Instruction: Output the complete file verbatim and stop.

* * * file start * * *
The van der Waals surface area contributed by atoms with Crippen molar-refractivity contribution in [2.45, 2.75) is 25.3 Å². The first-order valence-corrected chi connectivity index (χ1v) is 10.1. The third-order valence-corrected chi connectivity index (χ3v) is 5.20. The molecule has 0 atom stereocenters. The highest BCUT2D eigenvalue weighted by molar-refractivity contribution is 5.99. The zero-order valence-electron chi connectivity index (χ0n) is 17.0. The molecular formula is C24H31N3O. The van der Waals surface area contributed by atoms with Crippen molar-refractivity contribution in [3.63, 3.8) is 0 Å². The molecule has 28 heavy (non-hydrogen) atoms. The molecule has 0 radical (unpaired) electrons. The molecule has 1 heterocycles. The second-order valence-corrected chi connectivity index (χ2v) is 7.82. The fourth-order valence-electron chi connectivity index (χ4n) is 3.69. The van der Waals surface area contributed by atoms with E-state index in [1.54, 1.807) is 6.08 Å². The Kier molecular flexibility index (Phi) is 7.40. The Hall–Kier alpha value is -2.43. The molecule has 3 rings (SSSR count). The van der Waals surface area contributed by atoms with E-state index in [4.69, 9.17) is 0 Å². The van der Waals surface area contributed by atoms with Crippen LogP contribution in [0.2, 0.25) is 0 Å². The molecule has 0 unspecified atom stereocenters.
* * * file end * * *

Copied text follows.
The van der Waals surface area contributed by atoms with Crippen molar-refractivity contribution in [2.45, 2.75) is 25.3 Å². The first-order valence-corrected chi connectivity index (χ1v) is 10.1. The third-order valence-corrected chi connectivity index (χ3v) is 5.20. The molecule has 0 atom stereocenters. The highest BCUT2D eigenvalue weighted by molar-refractivity contribution is 5.99. The zero-order valence-electron chi connectivity index (χ0n) is 17.0. The molecular formula is C24H31N3O. The van der Waals surface area contributed by atoms with Crippen molar-refractivity contribution in [3.63, 3.8) is 0 Å². The molecule has 28 heavy (non-hydrogen) atoms. The molecule has 0 radical (unpaired) electrons. The molecule has 1 heterocycles. The second-order valence-corrected chi connectivity index (χ2v) is 7.82. The fourth-order valence-electron chi connectivity index (χ4n) is 3.69. The van der Waals surface area contributed by atoms with E-state index in [1.54, 1.807) is 6.08 Å². The Kier molecular flexibility index (Phi) is 7.40. The Hall–Kier alpha value is -2.43. The molecule has 3 rings (SSSR count). The van der Waals surface area contributed by atoms with E-state index in [4.69, 9.17) is 0 Å². The van der Waals surface area contributed by atoms with Crippen LogP contribution in [0.2, 0.25) is 0 Å². The molecule has 0 unspecified atom stereocenters.